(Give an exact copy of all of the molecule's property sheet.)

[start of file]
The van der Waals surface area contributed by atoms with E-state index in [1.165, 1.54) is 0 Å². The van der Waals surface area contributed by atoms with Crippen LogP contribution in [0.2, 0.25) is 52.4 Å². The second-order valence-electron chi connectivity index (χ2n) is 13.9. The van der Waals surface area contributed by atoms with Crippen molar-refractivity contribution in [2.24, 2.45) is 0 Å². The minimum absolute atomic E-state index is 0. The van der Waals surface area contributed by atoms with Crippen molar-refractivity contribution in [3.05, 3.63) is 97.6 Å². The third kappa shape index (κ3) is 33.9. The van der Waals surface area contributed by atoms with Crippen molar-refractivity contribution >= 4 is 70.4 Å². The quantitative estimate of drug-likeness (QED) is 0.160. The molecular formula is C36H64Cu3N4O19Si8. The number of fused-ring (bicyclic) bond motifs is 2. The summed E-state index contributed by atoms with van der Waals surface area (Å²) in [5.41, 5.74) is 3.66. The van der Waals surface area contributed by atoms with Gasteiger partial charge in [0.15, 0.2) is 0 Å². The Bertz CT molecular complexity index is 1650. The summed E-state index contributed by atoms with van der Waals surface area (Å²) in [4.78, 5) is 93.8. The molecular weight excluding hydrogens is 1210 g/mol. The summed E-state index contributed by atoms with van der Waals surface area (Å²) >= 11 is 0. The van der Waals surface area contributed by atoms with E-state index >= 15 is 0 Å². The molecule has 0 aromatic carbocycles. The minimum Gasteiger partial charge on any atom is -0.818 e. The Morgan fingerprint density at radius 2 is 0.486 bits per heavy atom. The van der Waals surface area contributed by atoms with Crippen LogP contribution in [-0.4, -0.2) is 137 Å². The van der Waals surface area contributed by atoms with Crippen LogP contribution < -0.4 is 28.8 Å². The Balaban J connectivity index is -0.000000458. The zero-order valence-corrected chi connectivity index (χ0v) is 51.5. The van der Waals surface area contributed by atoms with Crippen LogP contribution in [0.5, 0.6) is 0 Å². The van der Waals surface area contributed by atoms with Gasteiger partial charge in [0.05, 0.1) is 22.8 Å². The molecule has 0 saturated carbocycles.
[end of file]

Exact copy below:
The van der Waals surface area contributed by atoms with E-state index in [1.165, 1.54) is 0 Å². The van der Waals surface area contributed by atoms with Crippen LogP contribution in [0.2, 0.25) is 52.4 Å². The second-order valence-electron chi connectivity index (χ2n) is 13.9. The van der Waals surface area contributed by atoms with Crippen molar-refractivity contribution in [2.24, 2.45) is 0 Å². The minimum absolute atomic E-state index is 0. The van der Waals surface area contributed by atoms with Crippen molar-refractivity contribution in [3.05, 3.63) is 97.6 Å². The third kappa shape index (κ3) is 33.9. The van der Waals surface area contributed by atoms with Crippen molar-refractivity contribution >= 4 is 70.4 Å². The quantitative estimate of drug-likeness (QED) is 0.160. The molecular formula is C36H64Cu3N4O19Si8. The number of fused-ring (bicyclic) bond motifs is 2. The summed E-state index contributed by atoms with van der Waals surface area (Å²) in [5.41, 5.74) is 3.66. The van der Waals surface area contributed by atoms with Gasteiger partial charge in [0.15, 0.2) is 0 Å². The Bertz CT molecular complexity index is 1650. The summed E-state index contributed by atoms with van der Waals surface area (Å²) in [4.78, 5) is 93.8. The molecular weight excluding hydrogens is 1210 g/mol. The summed E-state index contributed by atoms with van der Waals surface area (Å²) >= 11 is 0. The van der Waals surface area contributed by atoms with E-state index >= 15 is 0 Å². The molecule has 0 aromatic carbocycles. The minimum Gasteiger partial charge on any atom is -0.818 e. The Morgan fingerprint density at radius 2 is 0.486 bits per heavy atom. The van der Waals surface area contributed by atoms with Crippen LogP contribution in [-0.4, -0.2) is 137 Å². The van der Waals surface area contributed by atoms with Crippen LogP contribution < -0.4 is 28.8 Å². The Balaban J connectivity index is -0.000000458. The zero-order valence-corrected chi connectivity index (χ0v) is 51.5. The van der Waals surface area contributed by atoms with Crippen LogP contribution in [0.5, 0.6) is 0 Å². The van der Waals surface area contributed by atoms with Gasteiger partial charge in [0.05, 0.1) is 22.8 Å². The molecule has 0 saturated carbocycles.